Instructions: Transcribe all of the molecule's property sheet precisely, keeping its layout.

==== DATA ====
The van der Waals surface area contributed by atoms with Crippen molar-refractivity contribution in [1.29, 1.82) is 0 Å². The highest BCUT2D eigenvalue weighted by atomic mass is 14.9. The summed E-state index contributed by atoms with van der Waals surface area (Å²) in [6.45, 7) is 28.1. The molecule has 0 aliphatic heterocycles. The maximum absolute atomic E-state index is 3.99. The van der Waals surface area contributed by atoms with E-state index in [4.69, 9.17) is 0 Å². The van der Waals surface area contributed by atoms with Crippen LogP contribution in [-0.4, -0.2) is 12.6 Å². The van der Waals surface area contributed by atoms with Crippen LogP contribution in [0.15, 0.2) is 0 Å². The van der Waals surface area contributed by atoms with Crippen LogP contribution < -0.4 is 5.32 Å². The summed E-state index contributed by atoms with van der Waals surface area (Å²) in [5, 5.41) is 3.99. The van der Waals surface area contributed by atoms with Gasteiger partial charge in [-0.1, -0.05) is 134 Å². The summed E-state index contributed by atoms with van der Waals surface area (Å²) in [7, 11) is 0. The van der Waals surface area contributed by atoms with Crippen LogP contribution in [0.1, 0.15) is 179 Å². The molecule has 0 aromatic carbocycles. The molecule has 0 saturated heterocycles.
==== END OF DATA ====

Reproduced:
The van der Waals surface area contributed by atoms with Crippen molar-refractivity contribution in [1.29, 1.82) is 0 Å². The highest BCUT2D eigenvalue weighted by atomic mass is 14.9. The summed E-state index contributed by atoms with van der Waals surface area (Å²) in [6.45, 7) is 28.1. The molecule has 0 aliphatic heterocycles. The maximum absolute atomic E-state index is 3.99. The van der Waals surface area contributed by atoms with E-state index in [4.69, 9.17) is 0 Å². The van der Waals surface area contributed by atoms with Crippen LogP contribution in [-0.4, -0.2) is 12.6 Å². The van der Waals surface area contributed by atoms with Crippen LogP contribution in [0.15, 0.2) is 0 Å². The van der Waals surface area contributed by atoms with Crippen LogP contribution < -0.4 is 5.32 Å². The summed E-state index contributed by atoms with van der Waals surface area (Å²) in [5, 5.41) is 3.99. The van der Waals surface area contributed by atoms with Gasteiger partial charge in [-0.1, -0.05) is 134 Å². The summed E-state index contributed by atoms with van der Waals surface area (Å²) in [7, 11) is 0. The van der Waals surface area contributed by atoms with Crippen LogP contribution in [0.1, 0.15) is 179 Å². The molecule has 0 aromatic carbocycles. The molecule has 0 saturated heterocycles.